And now, the curators of the Mount Vernon estate plan to release a limited run of the rye whiskey made according to George Washington’s specifications.
“People like having a tangible connection to the founding fathers, and any way they can connect that through food or drink, it’s an exciting element for them,” Mount Vernon spokesperson Melissa Wood told ABC News.
The curators of Mount Vernon previously re-created Washington’s 250-year-old distillery, which was one of the largest in America in Washington's day. During its peak year of 1799, his distillery produced 11,000 bottles of rye whiskey.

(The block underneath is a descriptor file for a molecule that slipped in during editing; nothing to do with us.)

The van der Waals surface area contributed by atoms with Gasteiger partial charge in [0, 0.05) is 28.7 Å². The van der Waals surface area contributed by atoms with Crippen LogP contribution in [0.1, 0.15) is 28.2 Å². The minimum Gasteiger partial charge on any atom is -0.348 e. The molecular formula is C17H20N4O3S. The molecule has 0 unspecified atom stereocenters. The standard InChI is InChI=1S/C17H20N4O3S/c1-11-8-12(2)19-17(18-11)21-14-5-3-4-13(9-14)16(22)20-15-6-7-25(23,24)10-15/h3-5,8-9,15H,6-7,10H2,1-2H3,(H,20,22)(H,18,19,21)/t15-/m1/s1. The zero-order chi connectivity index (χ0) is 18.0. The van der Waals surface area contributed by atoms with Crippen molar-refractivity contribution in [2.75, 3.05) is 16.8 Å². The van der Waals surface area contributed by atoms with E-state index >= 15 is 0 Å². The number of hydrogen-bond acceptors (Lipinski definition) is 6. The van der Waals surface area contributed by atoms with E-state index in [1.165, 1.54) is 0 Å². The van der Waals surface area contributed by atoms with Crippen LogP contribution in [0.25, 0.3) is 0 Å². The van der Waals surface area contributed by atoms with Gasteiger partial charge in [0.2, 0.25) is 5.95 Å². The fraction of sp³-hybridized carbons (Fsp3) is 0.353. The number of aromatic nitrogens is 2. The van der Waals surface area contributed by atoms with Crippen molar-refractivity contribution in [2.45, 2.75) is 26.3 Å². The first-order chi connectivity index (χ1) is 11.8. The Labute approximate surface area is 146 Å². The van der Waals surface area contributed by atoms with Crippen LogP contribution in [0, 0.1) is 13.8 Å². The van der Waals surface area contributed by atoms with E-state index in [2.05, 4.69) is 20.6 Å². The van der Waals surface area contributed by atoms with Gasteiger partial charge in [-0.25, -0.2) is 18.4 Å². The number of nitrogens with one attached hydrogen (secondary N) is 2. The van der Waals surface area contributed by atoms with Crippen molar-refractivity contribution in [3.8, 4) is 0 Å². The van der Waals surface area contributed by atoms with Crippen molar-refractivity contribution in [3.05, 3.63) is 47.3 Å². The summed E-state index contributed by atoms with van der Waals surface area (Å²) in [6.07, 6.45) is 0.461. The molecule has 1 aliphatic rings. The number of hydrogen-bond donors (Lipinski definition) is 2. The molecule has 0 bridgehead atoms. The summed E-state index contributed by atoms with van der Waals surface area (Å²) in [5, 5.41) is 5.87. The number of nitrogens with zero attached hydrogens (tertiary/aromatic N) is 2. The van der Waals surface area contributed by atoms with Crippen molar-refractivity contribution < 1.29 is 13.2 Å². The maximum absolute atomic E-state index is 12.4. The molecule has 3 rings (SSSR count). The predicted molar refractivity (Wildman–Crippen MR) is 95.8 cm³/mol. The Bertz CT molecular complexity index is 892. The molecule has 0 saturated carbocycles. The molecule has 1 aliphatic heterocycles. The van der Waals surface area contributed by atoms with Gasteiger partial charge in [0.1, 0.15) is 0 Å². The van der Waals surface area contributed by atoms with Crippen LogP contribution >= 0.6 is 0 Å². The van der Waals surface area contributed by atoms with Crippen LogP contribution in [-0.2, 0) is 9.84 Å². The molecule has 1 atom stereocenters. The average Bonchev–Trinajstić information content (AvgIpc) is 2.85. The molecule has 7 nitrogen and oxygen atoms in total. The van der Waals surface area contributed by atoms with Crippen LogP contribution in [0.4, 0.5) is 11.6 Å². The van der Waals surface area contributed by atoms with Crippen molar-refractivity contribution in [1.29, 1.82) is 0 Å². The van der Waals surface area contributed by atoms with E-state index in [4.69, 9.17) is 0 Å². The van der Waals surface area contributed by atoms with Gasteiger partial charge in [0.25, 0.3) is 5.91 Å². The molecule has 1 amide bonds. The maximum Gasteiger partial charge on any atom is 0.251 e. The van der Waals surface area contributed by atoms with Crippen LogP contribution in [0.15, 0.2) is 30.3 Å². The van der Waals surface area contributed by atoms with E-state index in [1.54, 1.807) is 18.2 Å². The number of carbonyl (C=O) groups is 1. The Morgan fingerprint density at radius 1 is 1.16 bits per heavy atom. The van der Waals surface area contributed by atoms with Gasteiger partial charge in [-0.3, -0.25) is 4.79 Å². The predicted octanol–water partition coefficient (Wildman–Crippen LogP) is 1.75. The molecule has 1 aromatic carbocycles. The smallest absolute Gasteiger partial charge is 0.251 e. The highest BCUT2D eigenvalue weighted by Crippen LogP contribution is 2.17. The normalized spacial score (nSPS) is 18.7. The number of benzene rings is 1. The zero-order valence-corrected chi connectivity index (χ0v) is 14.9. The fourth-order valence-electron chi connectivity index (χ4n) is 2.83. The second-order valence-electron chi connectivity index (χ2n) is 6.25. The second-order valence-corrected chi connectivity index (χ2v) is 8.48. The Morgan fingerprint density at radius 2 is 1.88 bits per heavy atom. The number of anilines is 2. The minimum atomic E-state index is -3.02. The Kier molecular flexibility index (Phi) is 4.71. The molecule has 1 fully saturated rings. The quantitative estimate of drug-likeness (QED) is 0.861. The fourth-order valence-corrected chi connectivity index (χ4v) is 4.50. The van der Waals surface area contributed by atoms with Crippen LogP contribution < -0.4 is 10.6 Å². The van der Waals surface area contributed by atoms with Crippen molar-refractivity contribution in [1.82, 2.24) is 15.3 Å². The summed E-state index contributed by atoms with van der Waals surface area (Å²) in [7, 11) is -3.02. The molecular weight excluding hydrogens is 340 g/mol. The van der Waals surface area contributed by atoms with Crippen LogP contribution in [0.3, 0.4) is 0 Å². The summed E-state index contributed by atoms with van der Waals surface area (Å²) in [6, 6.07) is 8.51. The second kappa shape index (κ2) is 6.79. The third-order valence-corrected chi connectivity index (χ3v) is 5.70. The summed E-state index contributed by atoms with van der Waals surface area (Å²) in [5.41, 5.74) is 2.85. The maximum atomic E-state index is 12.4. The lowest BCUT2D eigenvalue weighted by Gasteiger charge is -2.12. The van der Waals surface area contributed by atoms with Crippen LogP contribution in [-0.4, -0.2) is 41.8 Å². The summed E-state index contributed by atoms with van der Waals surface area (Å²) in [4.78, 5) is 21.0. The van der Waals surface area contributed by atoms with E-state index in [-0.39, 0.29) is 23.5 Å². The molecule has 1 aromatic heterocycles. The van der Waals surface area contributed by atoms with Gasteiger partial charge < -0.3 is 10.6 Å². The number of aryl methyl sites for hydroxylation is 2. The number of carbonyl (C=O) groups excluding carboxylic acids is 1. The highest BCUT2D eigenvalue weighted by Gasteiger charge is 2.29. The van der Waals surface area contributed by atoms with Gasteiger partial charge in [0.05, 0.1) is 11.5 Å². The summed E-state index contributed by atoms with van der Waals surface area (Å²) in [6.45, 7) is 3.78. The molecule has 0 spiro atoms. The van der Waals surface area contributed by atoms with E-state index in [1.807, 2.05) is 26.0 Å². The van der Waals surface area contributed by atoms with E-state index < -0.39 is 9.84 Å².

The distillery will produce about 10 percent of that annual volume, creating a batch of 1,100 bottles, which will sell for $95 each, beginning April 4.
But should you trade in nearly 100 bills featuring George Washington’s visage for one bottle of his signature booze?
Well, Washington’s whiskey was a blend of 60 percent rye, 35 percent corn, and 5 percent malted barley, resulting in what the website Death And Taxes described as tasting like “rotgut at best."
So, if imbibing the presidential liquor doesn’t get your mouth watering you can visit the distillery for just $2 without partaking of the “very bad whiskey.”
- Politics & Government
- George Washington